On December 29, 2023, New York Governor Kathy Hochul vetoed the revised S74A "Grieving Families Act" for the second time since its inception over a year ago. The law was aimed at substantially expanding compensable damages in wrongful death actions.

The purpose of the "Grieving Families Act" was to update the current wrongful death statute which has been in place since 1847. The bill strived to acknowledge that damages caused by losing a loved one are not confined to the financial support received from the decedent's wages, but also may involve emotional and psychological losses. Specifically, it redefined the types of damages that might be recovered, expanded the class of individuals who may recover such damages, and extended the statute of limitations.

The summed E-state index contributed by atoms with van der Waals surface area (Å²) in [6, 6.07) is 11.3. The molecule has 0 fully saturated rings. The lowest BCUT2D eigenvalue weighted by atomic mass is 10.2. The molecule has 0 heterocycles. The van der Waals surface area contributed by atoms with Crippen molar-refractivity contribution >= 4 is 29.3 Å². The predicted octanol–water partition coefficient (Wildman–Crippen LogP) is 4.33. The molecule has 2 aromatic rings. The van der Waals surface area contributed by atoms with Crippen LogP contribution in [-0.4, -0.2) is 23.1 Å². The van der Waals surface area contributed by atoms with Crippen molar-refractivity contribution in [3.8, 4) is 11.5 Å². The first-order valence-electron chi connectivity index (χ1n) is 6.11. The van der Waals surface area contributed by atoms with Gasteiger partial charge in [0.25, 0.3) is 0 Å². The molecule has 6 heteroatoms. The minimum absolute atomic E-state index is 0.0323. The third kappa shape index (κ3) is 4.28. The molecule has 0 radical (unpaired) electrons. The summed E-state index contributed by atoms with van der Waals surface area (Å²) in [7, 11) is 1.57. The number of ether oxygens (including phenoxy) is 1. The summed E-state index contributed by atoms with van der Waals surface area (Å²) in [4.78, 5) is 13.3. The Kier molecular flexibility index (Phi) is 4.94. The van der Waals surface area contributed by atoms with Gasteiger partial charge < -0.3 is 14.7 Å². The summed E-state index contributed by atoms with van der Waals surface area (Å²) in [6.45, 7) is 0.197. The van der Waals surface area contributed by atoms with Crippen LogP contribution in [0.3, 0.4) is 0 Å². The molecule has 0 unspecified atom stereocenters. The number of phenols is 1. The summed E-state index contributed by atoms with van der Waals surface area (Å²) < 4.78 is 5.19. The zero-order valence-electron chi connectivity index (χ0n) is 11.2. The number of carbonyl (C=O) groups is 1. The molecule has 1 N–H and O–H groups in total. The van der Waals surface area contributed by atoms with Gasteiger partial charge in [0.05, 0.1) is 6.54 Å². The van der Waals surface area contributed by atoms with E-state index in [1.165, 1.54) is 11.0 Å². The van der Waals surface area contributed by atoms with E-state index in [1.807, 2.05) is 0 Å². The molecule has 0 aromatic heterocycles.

The concern voiced by opponents was significant and argued that the increased access to damages in S74A for emotional suffering would open the floodgates for lawsuits and pave the way for potential nuclear verdicts. Opponents argued that the costs of these verdicts would also be passed directly onto the consumer in the form of higher insurance premiums. Hochul vetoed the bill due to this unknown cost and impact on health insurance coverage and premiums in New York as well as the financial consequences for public hospitals and other medical service providers.

Horchul stated in her Veto #151 memo, "Legitimate concerns have been raised that this bill would likely increase insurance premiums for the vast majority of consumers, as well as risk the financial well-being of our health care facilities." The governor noted that she would like to find solutions to the outdated wrongful death statute but welcomed further work by the legislature in finding the proper balance between consequences for healthcare and insurance professionals as well as families impacted by the wrongful death of a loved one.

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